8 September 2017
Richard Spruce: botany on a global scale
We explore the career of one of the most extraordinary and modest of Victorian naturalists, Richard Spruce, as part of celebrations to mark the bicentenary of his birth.
“I like to look on plants as sentient beings…"
Born in Yorkshire in 1817, Spruce developed a love and scholarly appreciation of the plants of his local neighbourhood at an early age and was particularly fascinated by the liverworts (hepaticae) and mosses.
“I like to look on plants as sentient beings… which live and enjoy their lives — which beautify the earth during life, and after death may adorn my herbarium… It is true that the Hepaticae have hardly as yet yielded any substance to man capable of stupefying him, or of forcing his stomach to empty its contents, nor are they good for food; but if man cannot torture them to his uses or abuse, they are infinitely useful where God has placed them, as I hope to live to show; and they are, at the least, useful to, and beautiful in, themselves — surely the primary motive for every individual existence”
(Notes of a Botanist on the Amazon and Andes, 1908)
With no family connections or inherited wealth, Spruce brought himself to the attention of botanists and plant collectors through his thoughtful publications in journals such as The Phytologist. Following a successful plant collecting expedition in the Pyrenees, Spruce left England in December 1849 to collect plants in South America, remaining abroad for 15 years and travelling through Brazil, Colombia, Ecuador, Peru and Venezuela.
To the Amazon and Andes
Despite the difficulties of exploring and collecting in remote locations, constant exposure to tropical elements and even at one point a murder attempt, Spruce made wonderfully detailed plant collections and records. Meanwhile in England, the botanist George Bentham was busy receiving, naming and distributing the thousands of plants Spruce obtained amongst a series of paying subscribers.
During his travels, Spruce would encounter two other giants of the Amazon - the lepidopterist Henry Walter Bates and the zoologist Alfred Russell Wallace, with whom he exchanged information and advice.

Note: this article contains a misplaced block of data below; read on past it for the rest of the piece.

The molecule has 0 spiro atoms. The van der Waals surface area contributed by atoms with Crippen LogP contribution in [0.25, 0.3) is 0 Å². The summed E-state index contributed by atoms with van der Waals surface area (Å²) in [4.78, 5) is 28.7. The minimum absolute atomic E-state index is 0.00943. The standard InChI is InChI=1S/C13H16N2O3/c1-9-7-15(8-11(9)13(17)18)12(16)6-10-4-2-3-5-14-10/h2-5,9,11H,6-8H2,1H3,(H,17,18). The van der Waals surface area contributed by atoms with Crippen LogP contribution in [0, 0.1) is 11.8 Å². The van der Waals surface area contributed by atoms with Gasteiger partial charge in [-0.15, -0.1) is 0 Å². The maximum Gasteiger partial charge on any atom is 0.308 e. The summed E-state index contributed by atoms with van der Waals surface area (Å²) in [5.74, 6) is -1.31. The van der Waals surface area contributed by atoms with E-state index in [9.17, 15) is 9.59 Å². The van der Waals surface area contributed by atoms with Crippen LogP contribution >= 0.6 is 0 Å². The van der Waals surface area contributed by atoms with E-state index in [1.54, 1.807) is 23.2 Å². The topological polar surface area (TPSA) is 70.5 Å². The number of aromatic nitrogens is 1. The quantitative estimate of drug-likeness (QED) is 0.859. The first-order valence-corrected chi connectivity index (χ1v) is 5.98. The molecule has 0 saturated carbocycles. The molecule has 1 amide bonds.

Spruce recorded plant uses as he travelled, including gums, resins, drugs, narcotics, stimulants, foods, fibres, oil, dyes and timbers; trying to botanically determine their sources. He provided science with some of the first extensive botanical knowledge of Hevea rubber. Furthermore, he recorded the customs and traditions of the different communities he met, making him an early ethnographer in the Amazon and Andes.
Cinchona and the fight against malaria
In 1859, Spruce was commissioned by the British Government’s India Office to collect seeds and young plants of the “red bark” Cinchona, the source of quinine, to ship to the East, where it was planned to grow them in plantations on a major scale. Quinine derived from the bark of the red Cinchona was already highly valued as a medicine to combat fever and was starting to be recognized as crucial in the control of malaria. Supplies of the bark were expensive and becoming harder to obtain as the basic method of harvesting had been to cut down the tree and strip it, with no thought of replacement. Despite poor health, Spruce supervised the collecting of 100,000 seeds and 600 plants on the western slopes of Chimborazo in Andean Ecuador. Spruce’s investigations into the various types of “red bark” became the foundation of plantations in India and Ceylon which brought relief to thousands of malaria sufferers.
Following his return from South America in 1864, Spruce spent the rest of his life in Yorkshire working up his collections and writing his magnum opus The Hepaticae of the Amazon and the Andes of Peru and Ecuador. Now over 130 years old, this work is still the most important reference on tropical South America hepatics.
After his death, Spruce’s travel notebooks were edited by Wallace and published in 1908 as Notes of a botanist on the Amazon & Andes, bringing his gift for narrative, analysis and dry humour to a wider audience. Spruce is also commemorated in the names of many plants including the moss Sprucella, the liverwort Sprucea, and several orchid species.
In his bicentennial year, Spruce’s legacy is very much alive and well and in collaboration with Rio de Janeiro Botanical Garden, Instituto Socioambiental, Birkbeck-University of London, and the Goeldi Museum, Kew has been using Spruce’s collections and observations in their communities of origin to stimulate new research and perspectives on the relationship between people and plants in the Amazon.
Spruce’s collections are also inspiring new artworks with a forthcoming exhibition in the Shirley Sherwood Gallery of Botanical Art, ‘Lindsay Sekulowicz: Plantae Amazonicae’ (7 October 2017 - 11 March 2018). Following collaborative work with Kew’s Science team, Lindsay has produced a series of pieces illuminating Kew’s Amazon rainforest collections, focusing on Spruce’s ethnobotanical collections. These collections, ranging from poison arrows to barkcloth clothing, have enabled Lindsay to explore the relationships between people and the natural world, a sentiment Spruce would surely be strongly in agreement with.
- Kat Harrington –